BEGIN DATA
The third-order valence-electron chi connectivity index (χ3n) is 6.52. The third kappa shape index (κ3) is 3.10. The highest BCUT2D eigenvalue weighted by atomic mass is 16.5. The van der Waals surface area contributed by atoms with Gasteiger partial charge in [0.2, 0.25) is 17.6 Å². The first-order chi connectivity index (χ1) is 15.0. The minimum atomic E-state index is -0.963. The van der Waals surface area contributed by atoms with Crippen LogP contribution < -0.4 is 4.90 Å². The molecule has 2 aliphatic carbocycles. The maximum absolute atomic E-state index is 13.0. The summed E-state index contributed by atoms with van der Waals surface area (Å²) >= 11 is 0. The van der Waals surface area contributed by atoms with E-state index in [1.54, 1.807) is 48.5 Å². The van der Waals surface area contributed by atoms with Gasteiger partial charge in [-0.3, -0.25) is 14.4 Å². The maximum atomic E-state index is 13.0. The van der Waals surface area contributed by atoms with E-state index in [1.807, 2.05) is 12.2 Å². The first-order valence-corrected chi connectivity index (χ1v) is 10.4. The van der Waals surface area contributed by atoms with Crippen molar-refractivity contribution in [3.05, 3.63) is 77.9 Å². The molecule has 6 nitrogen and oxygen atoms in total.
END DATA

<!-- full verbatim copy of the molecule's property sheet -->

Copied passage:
The third-order valence-electron chi connectivity index (χ3n) is 6.52. The third kappa shape index (κ3) is 3.10. The highest BCUT2D eigenvalue weighted by atomic mass is 16.5. The van der Waals surface area contributed by atoms with Gasteiger partial charge in [0.2, 0.25) is 17.6 Å². The first-order chi connectivity index (χ1) is 15.0. The minimum atomic E-state index is -0.963. The van der Waals surface area contributed by atoms with Crippen LogP contribution < -0.4 is 4.90 Å². The molecule has 2 aliphatic carbocycles. The maximum absolute atomic E-state index is 13.0. The summed E-state index contributed by atoms with van der Waals surface area (Å²) >= 11 is 0. The van der Waals surface area contributed by atoms with E-state index in [1.54, 1.807) is 48.5 Å². The van der Waals surface area contributed by atoms with Gasteiger partial charge in [-0.3, -0.25) is 14.4 Å². The maximum atomic E-state index is 13.0. The van der Waals surface area contributed by atoms with E-state index in [1.807, 2.05) is 12.2 Å². The first-order valence-corrected chi connectivity index (χ1v) is 10.4. The van der Waals surface area contributed by atoms with Crippen molar-refractivity contribution in [3.05, 3.63) is 77.9 Å². The molecule has 6 nitrogen and oxygen atoms in total.